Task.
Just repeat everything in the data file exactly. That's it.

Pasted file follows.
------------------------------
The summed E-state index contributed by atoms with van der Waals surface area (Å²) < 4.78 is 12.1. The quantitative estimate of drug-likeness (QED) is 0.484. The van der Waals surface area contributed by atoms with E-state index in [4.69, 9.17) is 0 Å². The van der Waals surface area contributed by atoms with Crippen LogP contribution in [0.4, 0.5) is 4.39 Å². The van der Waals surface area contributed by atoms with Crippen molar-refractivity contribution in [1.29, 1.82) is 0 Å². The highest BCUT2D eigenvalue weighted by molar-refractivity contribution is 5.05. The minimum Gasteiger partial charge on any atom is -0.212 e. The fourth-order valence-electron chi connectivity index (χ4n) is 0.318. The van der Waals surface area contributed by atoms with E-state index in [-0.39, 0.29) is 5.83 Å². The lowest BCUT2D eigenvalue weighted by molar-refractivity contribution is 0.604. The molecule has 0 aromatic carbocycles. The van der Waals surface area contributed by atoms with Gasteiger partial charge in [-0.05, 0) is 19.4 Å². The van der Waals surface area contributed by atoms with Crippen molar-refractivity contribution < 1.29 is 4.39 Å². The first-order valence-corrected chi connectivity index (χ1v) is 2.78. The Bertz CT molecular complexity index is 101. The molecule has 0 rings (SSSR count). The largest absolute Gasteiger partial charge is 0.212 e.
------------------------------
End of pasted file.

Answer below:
The summed E-state index contributed by atoms with van der Waals surface area (Å²) < 4.78 is 12.1. The quantitative estimate of drug-likeness (QED) is 0.484. The van der Waals surface area contributed by atoms with E-state index in [4.69, 9.17) is 0 Å². The van der Waals surface area contributed by atoms with Crippen LogP contribution in [0.4, 0.5) is 4.39 Å². The van der Waals surface area contributed by atoms with Crippen molar-refractivity contribution in [1.29, 1.82) is 0 Å². The highest BCUT2D eigenvalue weighted by molar-refractivity contribution is 5.05. The minimum Gasteiger partial charge on any atom is -0.212 e. The fourth-order valence-electron chi connectivity index (χ4n) is 0.318. The van der Waals surface area contributed by atoms with E-state index in [-0.39, 0.29) is 5.83 Å². The lowest BCUT2D eigenvalue weighted by molar-refractivity contribution is 0.604. The molecule has 0 aromatic carbocycles. The van der Waals surface area contributed by atoms with Gasteiger partial charge in [-0.05, 0) is 19.4 Å². The van der Waals surface area contributed by atoms with Crippen molar-refractivity contribution < 1.29 is 4.39 Å². The first-order valence-corrected chi connectivity index (χ1v) is 2.78. The Bertz CT molecular complexity index is 101. The molecule has 0 rings (SSSR count). The largest absolute Gasteiger partial charge is 0.212 e.